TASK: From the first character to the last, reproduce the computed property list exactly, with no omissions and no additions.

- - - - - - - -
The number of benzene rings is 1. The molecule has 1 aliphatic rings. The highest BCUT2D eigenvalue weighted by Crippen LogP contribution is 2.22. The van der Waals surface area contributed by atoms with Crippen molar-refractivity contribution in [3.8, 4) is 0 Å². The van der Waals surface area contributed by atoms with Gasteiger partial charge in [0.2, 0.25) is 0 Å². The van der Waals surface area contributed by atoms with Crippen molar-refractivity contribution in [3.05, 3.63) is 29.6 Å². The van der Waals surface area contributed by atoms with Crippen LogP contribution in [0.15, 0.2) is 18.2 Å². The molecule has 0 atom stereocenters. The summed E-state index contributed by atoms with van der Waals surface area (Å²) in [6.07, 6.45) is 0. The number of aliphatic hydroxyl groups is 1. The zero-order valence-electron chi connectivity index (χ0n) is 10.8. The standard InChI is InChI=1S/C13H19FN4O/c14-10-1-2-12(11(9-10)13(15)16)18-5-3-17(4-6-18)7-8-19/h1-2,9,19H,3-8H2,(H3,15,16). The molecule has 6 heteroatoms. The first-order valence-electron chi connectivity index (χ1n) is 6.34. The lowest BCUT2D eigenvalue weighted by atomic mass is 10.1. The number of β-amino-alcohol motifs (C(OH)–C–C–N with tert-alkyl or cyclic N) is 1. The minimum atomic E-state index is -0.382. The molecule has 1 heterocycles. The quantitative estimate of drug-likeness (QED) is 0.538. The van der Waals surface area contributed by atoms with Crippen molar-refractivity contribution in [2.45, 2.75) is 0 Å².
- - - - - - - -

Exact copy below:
The number of benzene rings is 1. The molecule has 1 aliphatic rings. The highest BCUT2D eigenvalue weighted by Crippen LogP contribution is 2.22. The van der Waals surface area contributed by atoms with Crippen molar-refractivity contribution in [3.8, 4) is 0 Å². The van der Waals surface area contributed by atoms with Gasteiger partial charge in [0.2, 0.25) is 0 Å². The van der Waals surface area contributed by atoms with Crippen molar-refractivity contribution in [3.05, 3.63) is 29.6 Å². The van der Waals surface area contributed by atoms with Crippen LogP contribution in [0.15, 0.2) is 18.2 Å². The molecule has 0 atom stereocenters. The summed E-state index contributed by atoms with van der Waals surface area (Å²) in [6.07, 6.45) is 0. The number of aliphatic hydroxyl groups is 1. The zero-order valence-electron chi connectivity index (χ0n) is 10.8. The standard InChI is InChI=1S/C13H19FN4O/c14-10-1-2-12(11(9-10)13(15)16)18-5-3-17(4-6-18)7-8-19/h1-2,9,19H,3-8H2,(H3,15,16). The molecule has 6 heteroatoms. The first-order valence-electron chi connectivity index (χ1n) is 6.34. The lowest BCUT2D eigenvalue weighted by atomic mass is 10.1. The number of β-amino-alcohol motifs (C(OH)–C–C–N with tert-alkyl or cyclic N) is 1. The minimum atomic E-state index is -0.382. The molecule has 1 heterocycles. The quantitative estimate of drug-likeness (QED) is 0.538. The van der Waals surface area contributed by atoms with Crippen molar-refractivity contribution in [2.45, 2.75) is 0 Å².